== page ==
The Turkish government is taking action to protect small, independent retailers such as grocery stores and prevent unfair levels of competition from larger chain supermarkets. New protective legislation is expected to be presented to Parliament for discussion over the coming months.
The ruling Justice and Development Party (AK Party) has been drafting a bill that will include important provisions regarding retail trade.
One of the most important provisions in the bill will deal with the impact of chain markets, which have been forcing the closure of various local grocery stores across the country daily; the latter being unable to compete with chain stores opening in ever-more neighborhoods across the country.
Within the new proposal, certain criteria, such as the population of a neighborhood, will be introduced as criteria for municipalities to give the go-ahead to the opening of new chain supermarkets within a certain area. This is expected to prevent more than the needed number of stores in smaller neighborhoods being opened, leaving a space for the local retailers to operate. For instance, in a neighborhood with a total population of 5,000, only five chain supermarkets will be allowed to open, and the quota may not be exceeded.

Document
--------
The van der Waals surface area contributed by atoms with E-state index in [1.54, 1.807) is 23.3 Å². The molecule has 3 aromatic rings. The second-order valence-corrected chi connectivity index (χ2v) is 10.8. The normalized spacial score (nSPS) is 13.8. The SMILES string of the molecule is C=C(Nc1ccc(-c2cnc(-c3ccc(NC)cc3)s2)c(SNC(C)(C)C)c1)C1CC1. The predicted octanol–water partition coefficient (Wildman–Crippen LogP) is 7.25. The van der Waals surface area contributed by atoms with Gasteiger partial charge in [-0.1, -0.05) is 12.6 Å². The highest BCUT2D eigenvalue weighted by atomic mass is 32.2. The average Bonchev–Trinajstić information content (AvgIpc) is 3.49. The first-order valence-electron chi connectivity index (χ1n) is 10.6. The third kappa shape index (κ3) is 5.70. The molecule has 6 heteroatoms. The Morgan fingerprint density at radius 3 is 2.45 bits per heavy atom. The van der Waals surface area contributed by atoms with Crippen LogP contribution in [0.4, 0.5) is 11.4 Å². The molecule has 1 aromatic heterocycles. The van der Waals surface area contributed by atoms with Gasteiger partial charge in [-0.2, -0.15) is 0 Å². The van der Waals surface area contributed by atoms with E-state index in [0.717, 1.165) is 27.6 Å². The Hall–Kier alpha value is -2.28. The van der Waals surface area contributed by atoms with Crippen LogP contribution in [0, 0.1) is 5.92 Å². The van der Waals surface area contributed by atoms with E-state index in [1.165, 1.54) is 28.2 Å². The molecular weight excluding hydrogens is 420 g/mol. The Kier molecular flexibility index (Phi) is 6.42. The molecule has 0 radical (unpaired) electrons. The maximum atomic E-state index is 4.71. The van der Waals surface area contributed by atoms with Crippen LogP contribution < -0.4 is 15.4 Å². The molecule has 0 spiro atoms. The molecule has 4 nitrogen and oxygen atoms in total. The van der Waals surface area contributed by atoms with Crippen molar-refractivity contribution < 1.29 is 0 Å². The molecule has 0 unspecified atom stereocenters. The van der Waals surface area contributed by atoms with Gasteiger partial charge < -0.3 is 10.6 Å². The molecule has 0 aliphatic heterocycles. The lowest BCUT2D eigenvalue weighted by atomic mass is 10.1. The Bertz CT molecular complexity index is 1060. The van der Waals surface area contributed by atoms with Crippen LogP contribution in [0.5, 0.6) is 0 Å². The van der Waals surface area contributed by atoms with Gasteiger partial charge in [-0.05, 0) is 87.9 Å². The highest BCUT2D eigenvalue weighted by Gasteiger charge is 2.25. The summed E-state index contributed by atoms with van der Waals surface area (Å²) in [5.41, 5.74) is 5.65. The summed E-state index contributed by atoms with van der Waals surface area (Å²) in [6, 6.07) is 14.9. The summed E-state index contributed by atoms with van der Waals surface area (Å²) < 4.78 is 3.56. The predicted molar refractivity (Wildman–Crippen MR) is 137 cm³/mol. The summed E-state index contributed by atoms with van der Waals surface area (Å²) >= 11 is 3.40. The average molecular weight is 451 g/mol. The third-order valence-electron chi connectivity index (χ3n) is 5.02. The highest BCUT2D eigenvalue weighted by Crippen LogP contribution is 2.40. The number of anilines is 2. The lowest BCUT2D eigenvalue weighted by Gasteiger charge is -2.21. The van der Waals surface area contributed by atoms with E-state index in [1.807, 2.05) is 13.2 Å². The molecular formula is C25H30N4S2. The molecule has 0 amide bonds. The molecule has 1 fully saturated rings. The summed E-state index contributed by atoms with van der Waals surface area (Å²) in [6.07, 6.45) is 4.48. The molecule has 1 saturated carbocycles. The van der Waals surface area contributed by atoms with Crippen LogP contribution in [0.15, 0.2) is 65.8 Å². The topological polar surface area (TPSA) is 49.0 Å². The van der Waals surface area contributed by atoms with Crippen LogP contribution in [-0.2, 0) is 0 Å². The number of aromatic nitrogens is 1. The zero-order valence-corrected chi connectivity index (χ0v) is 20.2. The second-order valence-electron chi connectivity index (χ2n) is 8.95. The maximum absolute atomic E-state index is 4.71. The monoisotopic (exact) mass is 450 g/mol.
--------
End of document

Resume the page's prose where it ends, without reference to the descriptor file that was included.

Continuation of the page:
The size of the markets will also be regulated under the new law. The size of a given chain store, it has been proposed, may not exceed a local grocery store in size, with other proposals suggesting a limit on their permitted area.
Provisions for the transformation of grocery stores into a common cooperative are also expected to be included in the proposal. In this way, hundreds of local groceries will come together and able to make bulk purchases. This will allow local grocers to purchase goods with the same prices as chain markets, allowing them to compete with big markets as they can buy and sell products at a cheaper price. Moreover, the local grocery stores, if not part of a common cooperative, will also be able to make purchases within agriculture cooperatives.